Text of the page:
Japan’s government will cut its economic assessment for the first time in almost a year and a half, reflecting concern about the blow to consumption from this month’s sales-tax increase, the Nikkei newspaper reports.
While the Cabinet Office in the report due tomorrow will retain the phrase that the economy “is recovering at a moderate pace,” it will warn about weakness in consumer sentiment, and a drop in spending after the 3 percentage point increase in the levy, according to the Nikkei.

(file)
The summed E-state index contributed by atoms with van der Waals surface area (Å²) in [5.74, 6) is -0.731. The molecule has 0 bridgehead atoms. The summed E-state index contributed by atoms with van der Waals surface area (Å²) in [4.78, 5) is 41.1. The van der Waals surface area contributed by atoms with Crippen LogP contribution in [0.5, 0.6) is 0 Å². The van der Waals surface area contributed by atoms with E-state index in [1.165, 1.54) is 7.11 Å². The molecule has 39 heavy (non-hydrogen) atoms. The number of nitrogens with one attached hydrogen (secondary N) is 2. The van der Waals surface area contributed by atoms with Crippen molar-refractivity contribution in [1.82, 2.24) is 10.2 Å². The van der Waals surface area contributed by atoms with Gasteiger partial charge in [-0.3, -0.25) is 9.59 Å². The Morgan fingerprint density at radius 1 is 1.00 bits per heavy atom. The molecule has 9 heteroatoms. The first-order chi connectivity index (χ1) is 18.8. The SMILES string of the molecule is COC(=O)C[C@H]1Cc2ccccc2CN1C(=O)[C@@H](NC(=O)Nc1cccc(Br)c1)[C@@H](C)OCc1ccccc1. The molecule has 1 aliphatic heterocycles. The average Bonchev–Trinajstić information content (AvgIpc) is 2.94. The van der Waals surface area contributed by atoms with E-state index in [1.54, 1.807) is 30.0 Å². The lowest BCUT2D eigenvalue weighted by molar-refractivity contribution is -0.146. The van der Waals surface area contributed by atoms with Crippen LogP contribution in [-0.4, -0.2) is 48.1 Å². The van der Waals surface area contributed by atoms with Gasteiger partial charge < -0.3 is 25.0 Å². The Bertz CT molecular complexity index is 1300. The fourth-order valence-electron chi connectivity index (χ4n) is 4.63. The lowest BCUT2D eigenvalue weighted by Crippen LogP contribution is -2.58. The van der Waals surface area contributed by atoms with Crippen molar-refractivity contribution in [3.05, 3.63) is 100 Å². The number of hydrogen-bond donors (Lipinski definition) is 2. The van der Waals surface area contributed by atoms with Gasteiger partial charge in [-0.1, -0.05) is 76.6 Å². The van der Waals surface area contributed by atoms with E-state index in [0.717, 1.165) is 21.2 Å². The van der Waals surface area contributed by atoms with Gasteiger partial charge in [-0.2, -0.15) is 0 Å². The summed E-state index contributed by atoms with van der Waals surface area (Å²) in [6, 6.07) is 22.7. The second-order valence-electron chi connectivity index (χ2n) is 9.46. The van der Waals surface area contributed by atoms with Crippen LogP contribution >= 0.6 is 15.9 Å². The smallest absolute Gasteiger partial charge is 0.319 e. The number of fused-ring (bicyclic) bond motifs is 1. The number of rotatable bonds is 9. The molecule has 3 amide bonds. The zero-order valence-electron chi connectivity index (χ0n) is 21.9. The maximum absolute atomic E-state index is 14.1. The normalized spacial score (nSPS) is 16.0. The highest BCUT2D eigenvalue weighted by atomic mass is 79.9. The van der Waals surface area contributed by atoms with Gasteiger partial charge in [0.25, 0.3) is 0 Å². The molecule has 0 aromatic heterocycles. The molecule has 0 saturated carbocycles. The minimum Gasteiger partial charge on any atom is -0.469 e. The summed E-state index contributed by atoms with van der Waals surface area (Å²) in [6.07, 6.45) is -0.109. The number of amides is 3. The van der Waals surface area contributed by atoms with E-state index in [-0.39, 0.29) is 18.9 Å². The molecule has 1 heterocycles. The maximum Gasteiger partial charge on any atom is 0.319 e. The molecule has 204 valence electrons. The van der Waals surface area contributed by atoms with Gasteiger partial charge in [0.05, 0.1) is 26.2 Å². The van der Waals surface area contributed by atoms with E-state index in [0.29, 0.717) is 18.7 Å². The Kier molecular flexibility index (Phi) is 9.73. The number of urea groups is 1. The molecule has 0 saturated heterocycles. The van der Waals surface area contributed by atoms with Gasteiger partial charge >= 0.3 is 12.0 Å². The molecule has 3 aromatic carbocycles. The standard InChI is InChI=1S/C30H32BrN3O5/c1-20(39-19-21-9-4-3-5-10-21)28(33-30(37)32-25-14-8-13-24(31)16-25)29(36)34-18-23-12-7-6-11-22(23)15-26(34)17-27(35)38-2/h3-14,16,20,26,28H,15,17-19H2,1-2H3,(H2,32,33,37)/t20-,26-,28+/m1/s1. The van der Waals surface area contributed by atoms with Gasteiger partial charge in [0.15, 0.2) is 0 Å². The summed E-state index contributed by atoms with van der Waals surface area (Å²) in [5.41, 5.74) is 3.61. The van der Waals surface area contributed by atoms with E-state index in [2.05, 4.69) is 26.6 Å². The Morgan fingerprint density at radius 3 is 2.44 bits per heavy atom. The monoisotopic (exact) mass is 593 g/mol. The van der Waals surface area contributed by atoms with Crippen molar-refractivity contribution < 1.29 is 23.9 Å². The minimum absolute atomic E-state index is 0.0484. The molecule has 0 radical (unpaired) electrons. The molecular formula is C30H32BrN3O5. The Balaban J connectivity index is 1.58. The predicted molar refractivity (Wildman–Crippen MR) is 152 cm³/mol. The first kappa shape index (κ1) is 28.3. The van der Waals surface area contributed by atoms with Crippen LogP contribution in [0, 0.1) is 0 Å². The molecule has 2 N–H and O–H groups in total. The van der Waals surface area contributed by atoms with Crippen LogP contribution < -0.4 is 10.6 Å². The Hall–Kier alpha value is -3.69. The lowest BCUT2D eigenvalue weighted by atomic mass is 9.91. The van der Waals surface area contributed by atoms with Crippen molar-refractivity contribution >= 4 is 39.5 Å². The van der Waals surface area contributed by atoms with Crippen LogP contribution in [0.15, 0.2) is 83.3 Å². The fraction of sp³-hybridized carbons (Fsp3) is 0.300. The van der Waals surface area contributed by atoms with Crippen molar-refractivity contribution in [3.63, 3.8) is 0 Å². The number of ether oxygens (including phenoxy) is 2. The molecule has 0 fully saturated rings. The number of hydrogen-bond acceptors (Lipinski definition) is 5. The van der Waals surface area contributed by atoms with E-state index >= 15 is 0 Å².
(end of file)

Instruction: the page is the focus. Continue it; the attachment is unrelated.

The world’s third-biggest economy is forecast to shrink an annualized 3.4 percent this quarter, threatening to hurt Prime Minister Shinzo Abe’s bid to end a 15-year deflationary malaise. Bank of Japan Governor Haruhiko Kuroda yesterday said he told Abe the BOJ won’t hesitate to adjust policy if needed to keep inflation on track for the bank’s 2 percent target.
The Cabinet Office’s report for March said the economy was recovering at a moderate pace, noting a last-minute increase in demand intensifying before the April 1 bump in the levy. A downgrade in its assessment this month would be the first since November 2012, according to the Nikkei.